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FXUS61 KALY 150256

National Weather Service Albany NY
956 PM EST Thu Nov 14 2019

Overnight, clouds will gradually thin and it will not be as 
cold as the past couple of nights. Friday will be milder with 
increasing clouds later in the day and the chance of a snow 
shower or sprinkle. However, another cold airmass arrives this 
weekend after the passage of a cold front Friday night. Record 
cold temperatures for mid November may be broken. Sunshine will 
help moderate the cold temperatures during the day on Saturday 
and Sunday.


As of 9:56 PM EST...Most of area remains mostly cloudy so
adjusted cloud cover to reflect this. Adjusted temperatures as
they have actually warmed in some areas with cloud cover while 
sites that have seen breaks in clouds have seen temperature 
drop. Radar shows some flurries or light snow showers far 
northeast part of area so added slg- chc POPs. Otherwise,
minimal changes.
With the passage of a warm front and southwest flow 
aloft tonight will be milder than recent nights. Clouds will 
decrease across the area with the passage of a dissipating 
boundary evening as it has little support. Southerly flow will 
persist overnight but shift more to the southwest with the 
passage of the weakening boundary. Temperatures still be running
below normal with lows in the 20s and teens across portions of 
the southern Adirondacks.


More record breaking cold this weekend.

Milder Friday with temperatures closer to normal for mid-November
ahead of a secondary cold front. Upper level support will be to
our north as northern stream energy rotates about the upper low
over Hudson' Bay Canada. Showers activity associated with the 
approach and passage of the front is expected Friday afternoon 
and evening and limited to areas mainly north in I-90 in the 
form of snow showers. QPF will be light. Colder air will be 
ushered back in with the passage of the cold front as we head 
into the weekend. 

Highs Friday mainly in the 30s with lower 40s in the mid Hudson 
Valley up into the Capital District and across northwestern 
Connecticut with any 20s limited to above 2000 feet. Temperatures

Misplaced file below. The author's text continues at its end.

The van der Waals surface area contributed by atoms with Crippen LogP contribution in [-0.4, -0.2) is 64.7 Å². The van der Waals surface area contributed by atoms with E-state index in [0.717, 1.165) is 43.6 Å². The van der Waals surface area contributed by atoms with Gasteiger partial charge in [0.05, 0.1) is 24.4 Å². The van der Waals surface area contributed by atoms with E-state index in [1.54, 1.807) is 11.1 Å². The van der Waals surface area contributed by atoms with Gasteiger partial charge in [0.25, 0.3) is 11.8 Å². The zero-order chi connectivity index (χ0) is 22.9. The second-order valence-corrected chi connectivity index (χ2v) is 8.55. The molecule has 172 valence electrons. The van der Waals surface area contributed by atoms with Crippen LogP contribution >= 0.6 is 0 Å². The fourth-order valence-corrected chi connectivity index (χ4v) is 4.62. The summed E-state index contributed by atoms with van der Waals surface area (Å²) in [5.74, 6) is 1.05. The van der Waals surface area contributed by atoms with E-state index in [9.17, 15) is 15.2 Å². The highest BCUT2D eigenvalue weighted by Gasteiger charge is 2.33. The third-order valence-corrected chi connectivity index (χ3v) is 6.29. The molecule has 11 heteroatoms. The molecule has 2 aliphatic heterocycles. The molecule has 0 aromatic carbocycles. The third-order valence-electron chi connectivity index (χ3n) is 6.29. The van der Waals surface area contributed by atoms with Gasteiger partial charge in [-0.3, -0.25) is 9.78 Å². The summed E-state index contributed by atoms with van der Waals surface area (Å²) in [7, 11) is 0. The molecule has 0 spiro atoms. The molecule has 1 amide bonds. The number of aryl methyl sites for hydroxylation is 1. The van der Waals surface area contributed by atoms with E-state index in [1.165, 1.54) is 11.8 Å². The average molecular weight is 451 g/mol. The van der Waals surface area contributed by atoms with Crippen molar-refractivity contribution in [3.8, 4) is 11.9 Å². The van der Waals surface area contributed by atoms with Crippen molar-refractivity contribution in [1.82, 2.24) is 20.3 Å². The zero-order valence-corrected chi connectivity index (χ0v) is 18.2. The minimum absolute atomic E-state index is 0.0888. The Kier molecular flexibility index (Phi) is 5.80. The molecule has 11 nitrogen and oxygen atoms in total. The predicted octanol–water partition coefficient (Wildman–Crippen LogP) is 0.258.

are expected to drop down into the teens Friday night with single 
digits across the southern Adirondacks and higher terrain of 
southern Vermont. Some readings around zero degrees for the 
Stillwater Reservoir area.

Cold Canadian high pressure will build in and shift eastward across 
the region. The center of the high will move from the Great Lakes 
region Late Friday night across the North Country to northern New 
England Saturday night. Cold and dry with record low max/highs 
possibly being reach or broken on Saturday and lows Sunday morning.

Record low max/high November 16th:
Albany NY: 28 degrees 1933
Glens Falls NY: 25 degrees 1933
Poughkeepsie NY:31 degrees 1933 

Record lows November 17th: 
Albany NY: 7 degrees 1924
Glens Falls NY: 5 degrees 1997 
Poughkeepsie NY: 14 degrees 1980


Those seeking at least some relief from the recent stretch of much 
below normal temperatures can find some solace in the long term. The 
synoptic pattern favors a general ridge of high pressure position in 
the Central Atlantic and a longwave trough over the Central U.S. This 
should induce a southwest flow regime over the Northeast U.S and 
provide opportunities for temperatures to inch their way closer to 
normal which for mid-November in eastern NY/western New England is 
highs in the low-mid 40s and lows in the upper 20s to low 30s. 
However, global guidance suggests that multiple shortwaves will be 
rounding the base of the aforementioned trough and thus may lead to 
a few chances for precipitation including potential for wintry mix. 
Read on for details.

We start the long term period off on Sunday with a strong dome of 
high pressure centered over northern New England/Canadian Maritime 
with a shortwave escaping off the Southeast U.S coast and riding up 
the western periphery of the Central Atlantic ridge. Current 
guidance suggest the ridge is far enough off shore that the bulk of 
the forcing remains off shore. However, guidance continues to 
suggest that enough warm air advection reaches into the ALY CWA late